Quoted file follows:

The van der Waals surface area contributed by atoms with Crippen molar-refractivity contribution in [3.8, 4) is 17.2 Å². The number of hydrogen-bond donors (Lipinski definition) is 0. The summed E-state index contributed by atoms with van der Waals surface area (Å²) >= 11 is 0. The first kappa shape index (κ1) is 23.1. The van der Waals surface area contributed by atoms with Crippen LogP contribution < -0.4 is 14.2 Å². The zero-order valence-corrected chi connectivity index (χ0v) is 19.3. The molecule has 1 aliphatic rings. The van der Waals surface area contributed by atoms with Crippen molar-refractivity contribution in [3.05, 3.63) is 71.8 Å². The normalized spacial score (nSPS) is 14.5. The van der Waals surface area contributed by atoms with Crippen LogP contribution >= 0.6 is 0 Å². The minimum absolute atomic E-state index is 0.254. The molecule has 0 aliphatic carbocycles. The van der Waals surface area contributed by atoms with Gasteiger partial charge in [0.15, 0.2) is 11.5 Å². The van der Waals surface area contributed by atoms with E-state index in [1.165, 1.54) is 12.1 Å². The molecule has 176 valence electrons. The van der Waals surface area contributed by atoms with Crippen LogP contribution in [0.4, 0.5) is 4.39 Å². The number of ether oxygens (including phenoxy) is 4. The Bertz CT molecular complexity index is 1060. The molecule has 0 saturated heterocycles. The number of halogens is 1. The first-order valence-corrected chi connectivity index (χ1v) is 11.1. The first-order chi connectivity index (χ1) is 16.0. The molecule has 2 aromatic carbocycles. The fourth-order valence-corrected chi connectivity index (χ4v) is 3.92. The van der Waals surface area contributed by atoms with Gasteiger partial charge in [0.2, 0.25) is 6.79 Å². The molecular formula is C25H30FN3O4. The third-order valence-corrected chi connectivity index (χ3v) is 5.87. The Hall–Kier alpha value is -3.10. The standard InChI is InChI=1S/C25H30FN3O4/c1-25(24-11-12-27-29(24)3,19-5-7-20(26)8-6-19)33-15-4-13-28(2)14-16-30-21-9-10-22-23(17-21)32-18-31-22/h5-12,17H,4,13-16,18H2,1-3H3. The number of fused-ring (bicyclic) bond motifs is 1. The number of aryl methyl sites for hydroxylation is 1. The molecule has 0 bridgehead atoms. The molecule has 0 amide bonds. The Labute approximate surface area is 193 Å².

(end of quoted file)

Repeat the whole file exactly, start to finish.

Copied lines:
The van der Waals surface area contributed by atoms with Crippen molar-refractivity contribution in [3.8, 4) is 17.2 Å². The number of hydrogen-bond donors (Lipinski definition) is 0. The summed E-state index contributed by atoms with van der Waals surface area (Å²) >= 11 is 0. The first kappa shape index (κ1) is 23.1. The van der Waals surface area contributed by atoms with Crippen LogP contribution < -0.4 is 14.2 Å². The zero-order valence-corrected chi connectivity index (χ0v) is 19.3. The molecule has 1 aliphatic rings. The van der Waals surface area contributed by atoms with Crippen molar-refractivity contribution in [3.05, 3.63) is 71.8 Å². The normalized spacial score (nSPS) is 14.5. The van der Waals surface area contributed by atoms with Crippen LogP contribution >= 0.6 is 0 Å². The minimum absolute atomic E-state index is 0.254. The molecule has 0 aliphatic carbocycles. The van der Waals surface area contributed by atoms with Gasteiger partial charge in [0.15, 0.2) is 11.5 Å². The van der Waals surface area contributed by atoms with E-state index in [1.165, 1.54) is 12.1 Å². The molecule has 176 valence electrons. The van der Waals surface area contributed by atoms with Crippen LogP contribution in [0.4, 0.5) is 4.39 Å². The number of ether oxygens (including phenoxy) is 4. The Bertz CT molecular complexity index is 1060. The molecule has 0 saturated heterocycles. The number of halogens is 1. The first-order valence-corrected chi connectivity index (χ1v) is 11.1. The first-order chi connectivity index (χ1) is 16.0. The molecule has 2 aromatic carbocycles. The fourth-order valence-corrected chi connectivity index (χ4v) is 3.92. The van der Waals surface area contributed by atoms with Gasteiger partial charge in [0.2, 0.25) is 6.79 Å². The molecular formula is C25H30FN3O4. The third-order valence-corrected chi connectivity index (χ3v) is 5.87. The Hall–Kier alpha value is -3.10. The standard InChI is InChI=1S/C25H30FN3O4/c1-25(24-11-12-27-29(24)3,19-5-7-20(26)8-6-19)33-15-4-13-28(2)14-16-30-21-9-10-22-23(17-21)32-18-31-22/h5-12,17H,4,13-16,18H2,1-3H3. The number of fused-ring (bicyclic) bond motifs is 1. The number of aryl methyl sites for hydroxylation is 1. The molecule has 0 bridgehead atoms. The molecule has 0 amide bonds. The Labute approximate surface area is 193 Å².